TheStreet.com TV Recap: Swimming With the Shark

Jim Cramer and James 'Rev Shark' DePorre chat about how to weather the volatile investment waters.
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On a special edition of Wall St. Confidential, Jim Cramer sat down with author and

RealMoney

columnist James "Rev Shark" DePorre to discuss his new book and his winning strategy of how to make money in the current market.

"I've endorsed the book because it's perfect for any environment," Cramer said of DePorre's

Invest Like a Shark

. "But what's great is that we have a tough environment, and I think the book is extra special for that."

"The most important thing in this sort of market is not to be sucked into buying weakness too early," DePorre started off. "A lot of times I think the biggest mistake a lot of individual investors make is to average in too quickly and too fast."

DePorre said he knows Cramer's an advocate of doing that in the right circumstances, "but most individual investors don't adhere to a good scale," he said. "They do it too quickly."

Cramer & Shark: Invest Like the Best

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Further, although there are many people who say that any form of trading is wrong, DePorre said it has not been his experience to buy stocks and stick with them through thick and thin. Investors should not be afraid to sell bad stocks, he said. They should take their stocks and look to make up their losses someplace else.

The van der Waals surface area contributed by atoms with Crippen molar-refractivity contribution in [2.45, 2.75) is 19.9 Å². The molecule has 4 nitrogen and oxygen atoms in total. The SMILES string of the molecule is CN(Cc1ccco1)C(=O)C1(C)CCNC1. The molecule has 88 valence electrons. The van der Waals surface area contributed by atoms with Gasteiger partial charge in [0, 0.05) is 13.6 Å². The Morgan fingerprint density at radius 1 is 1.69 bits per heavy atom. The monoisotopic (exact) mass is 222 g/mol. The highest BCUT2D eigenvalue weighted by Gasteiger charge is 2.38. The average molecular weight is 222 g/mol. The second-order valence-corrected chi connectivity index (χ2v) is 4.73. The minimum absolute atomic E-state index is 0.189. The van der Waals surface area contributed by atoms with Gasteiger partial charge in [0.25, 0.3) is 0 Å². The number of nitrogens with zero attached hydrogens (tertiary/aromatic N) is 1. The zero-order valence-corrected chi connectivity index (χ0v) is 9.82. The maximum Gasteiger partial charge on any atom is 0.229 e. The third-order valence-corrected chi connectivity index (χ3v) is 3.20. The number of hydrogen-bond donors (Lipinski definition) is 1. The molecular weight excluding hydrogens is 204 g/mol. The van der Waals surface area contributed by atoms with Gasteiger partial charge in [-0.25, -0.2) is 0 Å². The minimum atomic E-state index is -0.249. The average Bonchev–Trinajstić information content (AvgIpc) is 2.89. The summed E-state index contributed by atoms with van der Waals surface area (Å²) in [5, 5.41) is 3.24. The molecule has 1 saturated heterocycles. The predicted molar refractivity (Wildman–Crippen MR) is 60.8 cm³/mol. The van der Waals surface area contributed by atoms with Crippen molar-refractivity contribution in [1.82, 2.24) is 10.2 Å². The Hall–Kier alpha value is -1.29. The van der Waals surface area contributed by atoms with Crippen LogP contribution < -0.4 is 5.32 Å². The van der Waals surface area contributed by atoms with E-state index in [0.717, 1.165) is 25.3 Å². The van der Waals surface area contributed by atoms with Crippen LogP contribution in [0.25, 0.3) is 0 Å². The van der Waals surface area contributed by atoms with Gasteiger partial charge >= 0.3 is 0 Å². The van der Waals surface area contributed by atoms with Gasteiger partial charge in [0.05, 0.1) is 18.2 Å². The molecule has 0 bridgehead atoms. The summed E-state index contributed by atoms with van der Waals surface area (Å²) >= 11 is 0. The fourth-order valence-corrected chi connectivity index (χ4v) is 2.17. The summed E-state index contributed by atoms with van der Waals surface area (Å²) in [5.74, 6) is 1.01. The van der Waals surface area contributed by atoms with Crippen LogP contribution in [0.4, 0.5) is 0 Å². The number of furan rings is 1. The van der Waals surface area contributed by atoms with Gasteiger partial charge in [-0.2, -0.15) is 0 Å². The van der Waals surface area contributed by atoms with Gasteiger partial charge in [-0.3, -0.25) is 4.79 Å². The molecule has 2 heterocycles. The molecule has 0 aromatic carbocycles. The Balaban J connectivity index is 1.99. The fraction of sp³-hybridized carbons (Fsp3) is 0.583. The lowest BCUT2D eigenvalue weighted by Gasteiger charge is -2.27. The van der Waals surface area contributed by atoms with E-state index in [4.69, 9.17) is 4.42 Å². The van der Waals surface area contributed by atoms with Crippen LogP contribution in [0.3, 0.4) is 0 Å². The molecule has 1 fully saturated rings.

"If you bought a stock like

Coca-Cola

(KO) - Get Report

back in the 1990s, you're under water," DePorre said, citing an example. "There are so many more like that. We could name hundreds of them.

"Traditional Wall Street is mainly about gathering assets," he went on. "What they want to do is keep your money in house, so if you buy and hold, they're going to hold on to your assets."

However, if people are active and move in and out of the market, there's a greater likelihood that they might move their cash to a different broker or fund, DePorre explained. "So there's a lot of motivation to tell you to stay the course or stay steady."

Lastly, DePorre said "it's very important ... to have a methodology where if your losses get to a certain point, you get out no matter what." If market players are going to start averaging in, they must have a methodology to exit, as well if they made the mistake of buying too quickly, he said.

Jim Cramer is a director and co-founder of TheStreet.com. He contributes daily market commentary for TheStreet.com's sites and serves as an adviser to the company's CEO. Outside contributing columnists for TheStreet.com and RealMoney.com, including Cramer, may, from time to time, write about stocks in which they have a position. In such cases, appropriate disclosure is made. To see his personal portfolio and find out what trades Cramer will make before he makes them, sign up for

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